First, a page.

Hello, I'm Mark Pearson. Coinciding ironically with the annual festival in Pamplona, Spain, the REAL "Running of the Bulls" this week was on Wall Street, where the major stock indices rallied with their best 4-day streak since May. And only a few people were gored -- at least in Spain...
The Dow jumped back above 10,000 Wednesday to post its first back-to-back gains since the middle of June. The rally continued on Thursday, when the Labor Department reported initial claims for unemployment fell last week to their lowest level since early May.
Overseas markets also rallied this week after the International Monetary Fund raised its world growth estimate for the year to 4.6 percent. That, in turn, pushed the euro to its highest level since May.
And the Energy Information Administration reports demand for the Fourth of July holiday weekend drove production of ethanol-blended gasoline to an all-time high of more than 5 million barrels per day last week.
Nevertheless, proponents say a federal limit on the amount of ethanol allowed in America's gasoline, and the looming expiration of a key tax credit, threaten their industry's ability to expand. And they're calling on the Obama Administration to act now on their behalf.
To that end, Growth Energy, a promotional group representing some of the nation's leading ethanol producers, announced a new national campaign.
The initiative has two objectives: to extend a 45-cent per gallon tax credit for blenders, and to increase the current EPA-approved blend rate from 10 percent ethanol to 15 percent. The co-chair of Growth Energy, retired General Wesley Clark, says his new mission is to create U.S. jobs and increase national security.
Clark made stops in several states this week, including one at Hawkeye Renewable Holdings in Iowa... the nation's top ethanol-producing state.
Gen. Wesley Clark (Ret.), Co-Chair, Growth Energy: "We're talking about building a domestic fuels industry that's American." Clark says investors are looking for long-term stability beyond temporary milestones before backing companies to help grow the industry.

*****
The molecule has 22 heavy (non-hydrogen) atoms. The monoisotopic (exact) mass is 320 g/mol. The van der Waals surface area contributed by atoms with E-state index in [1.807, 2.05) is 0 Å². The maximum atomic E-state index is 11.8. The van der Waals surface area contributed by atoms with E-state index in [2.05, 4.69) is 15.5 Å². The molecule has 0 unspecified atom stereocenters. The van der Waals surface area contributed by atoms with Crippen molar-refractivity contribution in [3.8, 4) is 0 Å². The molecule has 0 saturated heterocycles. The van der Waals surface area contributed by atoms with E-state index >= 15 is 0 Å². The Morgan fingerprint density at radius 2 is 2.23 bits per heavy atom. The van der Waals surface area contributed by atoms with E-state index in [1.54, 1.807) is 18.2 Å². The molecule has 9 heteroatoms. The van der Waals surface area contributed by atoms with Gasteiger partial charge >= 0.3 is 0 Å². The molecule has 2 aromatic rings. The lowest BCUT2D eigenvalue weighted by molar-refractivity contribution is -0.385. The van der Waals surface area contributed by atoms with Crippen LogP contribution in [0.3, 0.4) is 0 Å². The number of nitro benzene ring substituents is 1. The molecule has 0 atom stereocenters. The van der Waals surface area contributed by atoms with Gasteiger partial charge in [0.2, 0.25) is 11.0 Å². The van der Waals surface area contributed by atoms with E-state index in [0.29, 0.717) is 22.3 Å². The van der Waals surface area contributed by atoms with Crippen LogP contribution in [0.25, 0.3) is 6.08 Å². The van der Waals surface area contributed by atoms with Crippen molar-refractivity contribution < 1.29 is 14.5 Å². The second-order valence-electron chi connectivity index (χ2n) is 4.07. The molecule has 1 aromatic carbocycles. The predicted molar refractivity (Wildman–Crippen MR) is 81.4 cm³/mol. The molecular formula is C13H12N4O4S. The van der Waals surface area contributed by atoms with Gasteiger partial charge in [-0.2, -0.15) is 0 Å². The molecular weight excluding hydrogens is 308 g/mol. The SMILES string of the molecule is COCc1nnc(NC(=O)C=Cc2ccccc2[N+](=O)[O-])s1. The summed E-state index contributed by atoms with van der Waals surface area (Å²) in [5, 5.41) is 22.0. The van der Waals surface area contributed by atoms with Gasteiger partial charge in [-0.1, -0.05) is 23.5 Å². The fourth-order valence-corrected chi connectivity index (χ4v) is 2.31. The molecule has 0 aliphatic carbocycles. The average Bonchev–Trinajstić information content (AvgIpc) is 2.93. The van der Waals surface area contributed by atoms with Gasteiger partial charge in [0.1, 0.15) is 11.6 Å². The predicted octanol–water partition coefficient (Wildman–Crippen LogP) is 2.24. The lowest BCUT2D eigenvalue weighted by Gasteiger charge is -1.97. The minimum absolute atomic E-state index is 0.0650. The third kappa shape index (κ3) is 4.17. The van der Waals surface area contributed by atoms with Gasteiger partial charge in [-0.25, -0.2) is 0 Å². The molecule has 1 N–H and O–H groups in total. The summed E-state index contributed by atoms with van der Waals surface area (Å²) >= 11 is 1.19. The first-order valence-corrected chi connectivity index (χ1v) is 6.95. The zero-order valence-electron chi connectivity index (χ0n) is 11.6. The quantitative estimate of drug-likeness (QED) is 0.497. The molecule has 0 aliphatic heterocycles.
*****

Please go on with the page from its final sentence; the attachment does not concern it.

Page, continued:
According to Growth Energy, increasing the current blend rate of 10 percent ethanol, commonly known as "E10" to 15 percent, or "E15," would create 136,000 permanent jobs across the Midwest.
Gen. Wesley Clark (Ret.), Co-Chair, Growth Energy: "This is big business. And it is job creation, and these are jobs that can never be outsourced. Why wouldn't we want to do this and do it quickly?"
Clark and Hawkeye Renewables CEO, Bruce Rastetter -- a member of Growth Energy -- believe it's time to reauthorize the U.S. import tariff on foreign ethanol -- previously set at 54 cents per gallon. The duo also called on Congress to extend the blenders tax credit, which is scheduled to expire on December 31.
Rastetter also wants consumers to have greater flexibility to choose their own optimum blend at the pump.
Bruce Rastetter CEO, Hawkeye Renewable Holdings: "We need open market access and infrastructure so if you have flex fuel vehicles and blenders pumps, that can dial any level of ethanol, whether e10, e20 or e40 or e85, then you have market access."
Citing the need for further analysis, the Department of Energy continues to test increased blends of ethanol. Clark believes it will be November before EPA finally approves E15. The retired general and one-time presidential candidate says increased blend rates are critical to the development of so-called, "next generation" biofuels, like cellulosic ethanol. AND he says they play a pivotal role in weaning America from its addiction to foreign oil.
Gen. Wesley Clark (Ret.), Co-Chair, Growth Energy: "You'll never get cellousic ethanol in this country if we don't go to E15 because you won't have the demand for it. So what we need right now is a vision that says, this bio-industry is for real."